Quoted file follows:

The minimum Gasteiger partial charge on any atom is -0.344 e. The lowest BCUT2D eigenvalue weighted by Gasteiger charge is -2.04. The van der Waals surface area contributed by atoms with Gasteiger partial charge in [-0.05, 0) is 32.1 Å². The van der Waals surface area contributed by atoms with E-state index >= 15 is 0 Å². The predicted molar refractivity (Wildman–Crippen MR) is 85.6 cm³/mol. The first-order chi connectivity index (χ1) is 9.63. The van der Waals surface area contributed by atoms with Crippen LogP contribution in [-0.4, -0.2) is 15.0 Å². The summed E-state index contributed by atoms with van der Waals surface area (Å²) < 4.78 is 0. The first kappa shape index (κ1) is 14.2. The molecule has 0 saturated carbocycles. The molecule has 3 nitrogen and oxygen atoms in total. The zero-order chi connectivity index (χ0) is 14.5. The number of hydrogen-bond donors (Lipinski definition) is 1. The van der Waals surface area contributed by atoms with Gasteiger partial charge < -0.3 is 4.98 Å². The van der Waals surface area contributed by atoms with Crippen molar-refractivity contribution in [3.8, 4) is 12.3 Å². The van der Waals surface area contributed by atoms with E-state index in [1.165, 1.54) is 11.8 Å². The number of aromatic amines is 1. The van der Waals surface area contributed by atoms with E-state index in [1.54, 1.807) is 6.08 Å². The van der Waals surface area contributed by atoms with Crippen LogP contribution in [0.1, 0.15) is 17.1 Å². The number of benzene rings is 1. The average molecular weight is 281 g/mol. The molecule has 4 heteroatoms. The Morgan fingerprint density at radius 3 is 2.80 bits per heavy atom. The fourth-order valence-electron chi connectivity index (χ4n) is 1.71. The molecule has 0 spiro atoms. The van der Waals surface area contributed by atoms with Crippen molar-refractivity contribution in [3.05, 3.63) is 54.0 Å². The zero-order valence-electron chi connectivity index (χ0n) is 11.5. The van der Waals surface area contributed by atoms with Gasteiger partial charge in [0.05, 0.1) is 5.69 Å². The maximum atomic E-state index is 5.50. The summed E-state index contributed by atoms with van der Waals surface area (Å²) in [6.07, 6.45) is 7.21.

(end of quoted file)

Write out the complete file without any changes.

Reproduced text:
The minimum Gasteiger partial charge on any atom is -0.344 e. The lowest BCUT2D eigenvalue weighted by Gasteiger charge is -2.04. The van der Waals surface area contributed by atoms with Gasteiger partial charge in [-0.05, 0) is 32.1 Å². The van der Waals surface area contributed by atoms with E-state index >= 15 is 0 Å². The predicted molar refractivity (Wildman–Crippen MR) is 85.6 cm³/mol. The first-order chi connectivity index (χ1) is 9.63. The van der Waals surface area contributed by atoms with Crippen LogP contribution in [-0.4, -0.2) is 15.0 Å². The summed E-state index contributed by atoms with van der Waals surface area (Å²) < 4.78 is 0. The first kappa shape index (κ1) is 14.2. The molecule has 0 saturated carbocycles. The molecule has 3 nitrogen and oxygen atoms in total. The zero-order chi connectivity index (χ0) is 14.5. The number of hydrogen-bond donors (Lipinski definition) is 1. The van der Waals surface area contributed by atoms with Gasteiger partial charge < -0.3 is 4.98 Å². The van der Waals surface area contributed by atoms with Crippen molar-refractivity contribution in [3.8, 4) is 12.3 Å². The van der Waals surface area contributed by atoms with E-state index in [1.165, 1.54) is 11.8 Å². The number of aromatic amines is 1. The van der Waals surface area contributed by atoms with E-state index in [1.54, 1.807) is 6.08 Å². The van der Waals surface area contributed by atoms with Crippen LogP contribution in [0.1, 0.15) is 17.1 Å². The number of benzene rings is 1. The average molecular weight is 281 g/mol. The molecule has 4 heteroatoms. The Morgan fingerprint density at radius 3 is 2.80 bits per heavy atom. The fourth-order valence-electron chi connectivity index (χ4n) is 1.71. The molecule has 0 spiro atoms. The van der Waals surface area contributed by atoms with Crippen molar-refractivity contribution in [3.05, 3.63) is 54.0 Å². The zero-order valence-electron chi connectivity index (χ0n) is 11.5. The van der Waals surface area contributed by atoms with Gasteiger partial charge in [0.05, 0.1) is 5.69 Å². The maximum atomic E-state index is 5.50. The summed E-state index contributed by atoms with van der Waals surface area (Å²) in [6.07, 6.45) is 7.21.